Over the past month, pro-lifers have been compelled to speak openly and loudly about the possibility of infanticide being permitted by our laws.
On the anniversary of Roe v. Wade, video spread of New York’s legislature giving a standing ovation for a bill that, among other things, removed requirements that infants born during abortion procedures receive legal protection as persons.
Those concerns were stoked again last week, as video went viral of Virginia state legislator Kathy Tran saying a similar bill in her state—which was since voted down in committee—would permit the termination of an infant’s life even during labor. A similar bill has gone before state legislators in Vermont.
From the outside, pro-lifers’ claims of legalizing infanticide might seem like hysterical reactions against attempts to liberalize abortion access. Those exhausted by the culture wars might be tempted to dismiss such outrage as conservative handwringing.
Yet our concerns are fully justified. Even Virginia Governor Ralph Northam’s attempt to clarify matters ended up conflating expanding abortion access with declining care for infants born in the process.
Defending Tran’s proposal, Northam stated that babies determined in the third trimester to have “severe deformities” or be “nonviable” would be delivered, “kept comfortable,” and “resuscitated if that’s what the mother and the family desired, and then a discussion would ensue between the physicians and the mother.”
The controversy has since moved on, as Northam is dealing with the fallout from an infamous yearbook photo. But the emerging discussion about infanticide seems to represent a new stage in America’s struggle over abortion.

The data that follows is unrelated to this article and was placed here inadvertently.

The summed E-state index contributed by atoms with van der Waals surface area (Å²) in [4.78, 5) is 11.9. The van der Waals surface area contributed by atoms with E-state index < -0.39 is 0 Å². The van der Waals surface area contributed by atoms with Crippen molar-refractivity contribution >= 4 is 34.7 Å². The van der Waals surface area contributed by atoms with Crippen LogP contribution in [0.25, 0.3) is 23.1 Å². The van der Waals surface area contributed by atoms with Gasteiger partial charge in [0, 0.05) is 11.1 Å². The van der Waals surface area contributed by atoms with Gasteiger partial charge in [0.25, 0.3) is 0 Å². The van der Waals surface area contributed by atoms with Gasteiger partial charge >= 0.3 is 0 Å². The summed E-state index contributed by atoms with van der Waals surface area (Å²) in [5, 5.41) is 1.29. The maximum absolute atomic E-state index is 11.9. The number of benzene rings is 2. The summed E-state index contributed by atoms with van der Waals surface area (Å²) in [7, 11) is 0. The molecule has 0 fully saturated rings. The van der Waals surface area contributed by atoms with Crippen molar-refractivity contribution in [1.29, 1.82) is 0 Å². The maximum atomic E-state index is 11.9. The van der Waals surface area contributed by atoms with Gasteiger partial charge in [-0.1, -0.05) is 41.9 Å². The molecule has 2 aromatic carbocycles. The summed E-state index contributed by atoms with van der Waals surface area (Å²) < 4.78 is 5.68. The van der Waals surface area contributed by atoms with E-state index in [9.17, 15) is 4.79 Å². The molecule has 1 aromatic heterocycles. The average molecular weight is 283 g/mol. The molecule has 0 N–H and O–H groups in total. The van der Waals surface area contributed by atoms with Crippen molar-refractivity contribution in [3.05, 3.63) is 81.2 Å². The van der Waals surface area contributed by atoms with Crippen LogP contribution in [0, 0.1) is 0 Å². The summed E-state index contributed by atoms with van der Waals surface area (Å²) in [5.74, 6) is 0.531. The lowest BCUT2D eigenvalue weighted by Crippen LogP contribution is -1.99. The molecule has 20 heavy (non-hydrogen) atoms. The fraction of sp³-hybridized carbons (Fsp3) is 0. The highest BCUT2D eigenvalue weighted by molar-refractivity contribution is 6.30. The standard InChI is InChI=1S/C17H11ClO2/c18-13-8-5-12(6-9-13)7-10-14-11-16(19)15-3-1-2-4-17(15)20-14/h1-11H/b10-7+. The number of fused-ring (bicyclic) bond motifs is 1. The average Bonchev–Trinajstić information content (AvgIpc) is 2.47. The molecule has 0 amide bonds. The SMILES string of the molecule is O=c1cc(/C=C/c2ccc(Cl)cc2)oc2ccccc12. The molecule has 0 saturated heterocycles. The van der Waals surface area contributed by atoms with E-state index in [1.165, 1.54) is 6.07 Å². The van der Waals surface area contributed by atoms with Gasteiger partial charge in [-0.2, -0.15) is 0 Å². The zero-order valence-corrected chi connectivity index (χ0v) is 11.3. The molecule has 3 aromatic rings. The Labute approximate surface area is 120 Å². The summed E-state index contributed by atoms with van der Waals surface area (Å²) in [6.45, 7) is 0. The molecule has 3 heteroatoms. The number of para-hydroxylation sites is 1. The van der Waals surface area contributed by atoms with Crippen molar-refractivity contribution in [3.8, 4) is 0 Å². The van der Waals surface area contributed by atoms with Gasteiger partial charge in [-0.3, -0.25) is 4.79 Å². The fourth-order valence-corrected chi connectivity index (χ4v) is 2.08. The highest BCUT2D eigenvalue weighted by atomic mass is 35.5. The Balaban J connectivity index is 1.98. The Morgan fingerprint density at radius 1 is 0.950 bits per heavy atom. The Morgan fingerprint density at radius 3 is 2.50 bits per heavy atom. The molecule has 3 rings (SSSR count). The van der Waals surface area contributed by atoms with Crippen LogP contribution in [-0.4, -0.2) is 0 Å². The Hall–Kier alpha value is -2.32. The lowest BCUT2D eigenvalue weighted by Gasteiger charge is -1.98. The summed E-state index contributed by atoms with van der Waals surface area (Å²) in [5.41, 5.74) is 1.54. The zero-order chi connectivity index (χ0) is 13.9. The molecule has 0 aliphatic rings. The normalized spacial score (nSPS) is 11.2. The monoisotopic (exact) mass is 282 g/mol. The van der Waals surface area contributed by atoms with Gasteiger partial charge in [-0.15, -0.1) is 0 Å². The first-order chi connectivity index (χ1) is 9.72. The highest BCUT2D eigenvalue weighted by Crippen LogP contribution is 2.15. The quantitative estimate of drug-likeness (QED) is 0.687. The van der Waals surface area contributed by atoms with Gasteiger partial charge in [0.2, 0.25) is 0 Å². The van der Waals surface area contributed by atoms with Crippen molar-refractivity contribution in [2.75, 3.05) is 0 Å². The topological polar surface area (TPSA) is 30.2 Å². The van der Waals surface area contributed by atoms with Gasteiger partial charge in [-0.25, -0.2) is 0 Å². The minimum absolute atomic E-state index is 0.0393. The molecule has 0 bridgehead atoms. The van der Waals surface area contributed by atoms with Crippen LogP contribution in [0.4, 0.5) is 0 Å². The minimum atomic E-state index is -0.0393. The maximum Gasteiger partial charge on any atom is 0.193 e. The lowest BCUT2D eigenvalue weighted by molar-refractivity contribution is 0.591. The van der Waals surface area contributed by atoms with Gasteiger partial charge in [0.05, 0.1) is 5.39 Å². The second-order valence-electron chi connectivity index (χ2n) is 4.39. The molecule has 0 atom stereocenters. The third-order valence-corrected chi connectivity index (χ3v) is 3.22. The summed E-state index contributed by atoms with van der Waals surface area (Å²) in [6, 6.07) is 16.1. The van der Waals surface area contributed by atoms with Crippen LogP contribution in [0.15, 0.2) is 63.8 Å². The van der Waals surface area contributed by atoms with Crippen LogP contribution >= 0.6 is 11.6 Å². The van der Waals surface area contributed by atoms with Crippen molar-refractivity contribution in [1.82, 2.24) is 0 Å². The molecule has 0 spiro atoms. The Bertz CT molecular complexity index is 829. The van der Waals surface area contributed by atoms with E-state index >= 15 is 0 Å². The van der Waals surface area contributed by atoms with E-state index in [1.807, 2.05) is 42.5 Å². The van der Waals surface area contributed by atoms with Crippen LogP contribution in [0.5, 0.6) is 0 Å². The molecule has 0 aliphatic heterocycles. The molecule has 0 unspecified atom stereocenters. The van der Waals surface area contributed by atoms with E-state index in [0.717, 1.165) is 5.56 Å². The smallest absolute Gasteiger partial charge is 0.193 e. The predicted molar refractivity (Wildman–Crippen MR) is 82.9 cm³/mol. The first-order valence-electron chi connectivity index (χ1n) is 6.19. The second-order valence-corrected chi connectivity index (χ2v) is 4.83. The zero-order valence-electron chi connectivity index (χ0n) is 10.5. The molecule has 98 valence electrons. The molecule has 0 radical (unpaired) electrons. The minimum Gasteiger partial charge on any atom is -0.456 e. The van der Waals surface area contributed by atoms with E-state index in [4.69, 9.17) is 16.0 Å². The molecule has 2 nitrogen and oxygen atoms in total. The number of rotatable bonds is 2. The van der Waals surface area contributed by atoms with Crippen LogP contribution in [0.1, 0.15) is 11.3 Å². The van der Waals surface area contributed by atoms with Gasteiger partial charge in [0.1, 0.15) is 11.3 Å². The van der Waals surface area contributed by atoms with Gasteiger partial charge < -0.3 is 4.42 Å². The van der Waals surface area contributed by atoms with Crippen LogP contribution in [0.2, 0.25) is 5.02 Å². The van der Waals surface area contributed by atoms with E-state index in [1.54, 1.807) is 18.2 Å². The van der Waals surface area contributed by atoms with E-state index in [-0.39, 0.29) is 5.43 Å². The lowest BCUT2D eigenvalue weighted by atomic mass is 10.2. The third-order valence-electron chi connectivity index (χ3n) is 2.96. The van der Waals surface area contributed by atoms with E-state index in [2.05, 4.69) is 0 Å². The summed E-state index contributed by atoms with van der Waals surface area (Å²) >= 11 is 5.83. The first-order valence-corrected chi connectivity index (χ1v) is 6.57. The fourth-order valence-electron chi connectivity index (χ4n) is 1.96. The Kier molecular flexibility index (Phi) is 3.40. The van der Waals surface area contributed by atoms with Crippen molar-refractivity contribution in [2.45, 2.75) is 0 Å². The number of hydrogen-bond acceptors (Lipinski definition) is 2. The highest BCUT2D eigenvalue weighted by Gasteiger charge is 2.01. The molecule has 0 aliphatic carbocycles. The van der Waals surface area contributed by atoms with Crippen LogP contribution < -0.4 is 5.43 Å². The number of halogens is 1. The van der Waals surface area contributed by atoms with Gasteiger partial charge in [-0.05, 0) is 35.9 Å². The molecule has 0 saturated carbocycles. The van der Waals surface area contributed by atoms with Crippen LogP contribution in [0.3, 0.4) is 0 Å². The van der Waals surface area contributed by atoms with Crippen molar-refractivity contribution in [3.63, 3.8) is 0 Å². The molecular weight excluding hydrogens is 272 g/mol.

The legal gap between the states is growing wider, as legislators maneuver to prepare for the reversal of Roe by the Supreme Court. As conservative states have sought ways to protect personhood of infants in the womb, progressive states are weakening protection for infants outside it.
This widening gap means that pro-lifers must be prepared not simply to speak about the possibility of infanticide, but to speak well on it. We have sound, democratic reasons to prophetically articulate its link to abortion. Even though such cases are rare, Americans are overwhelmingly opposed to legalizing third-trimester abortions. Rebuilding democratic consensus about abortion will begin by reminding Americans what we already agree upon. These controversies have given us that opportunity.
When addressing infanticide, it is possible to oversimplify the argument and fail to acknowledge the complexities that arise for many women. But we can also remain clear-eyed about the stakes and ask: What do we owe “severely deformed” infants who may be viable outside the womb, when those infants are unwanted by their mothers and born against the will of the doctors?
Such a question, in all its brutal starkness, draws out why these bills sanction infanticide and why pro-choice activists struggle to support efforts to protect the rights of infants born alive through abortion.
Infanticide does not only include the direct killing of infants, through injecting toxins or other direct means of harm. It also means unjustly denying infants necessary life support. The key term is unjust: not every decision to decline life-sustaining treatment for those in our care is the equivalent of killing.
Neonatal ethics are exceedingly complex, but for infants whose death will follow immediately upon their birth and we have strong reason to believe attempts to prolong life would fail, comfort may be all that can be given. The end of life sometimes does sometimes arise at its beginning. Excruciating as it is, we must sometimes allow those we love to go into the hands of God, even when they have just arrived to us.
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SOURCE: Christianity Today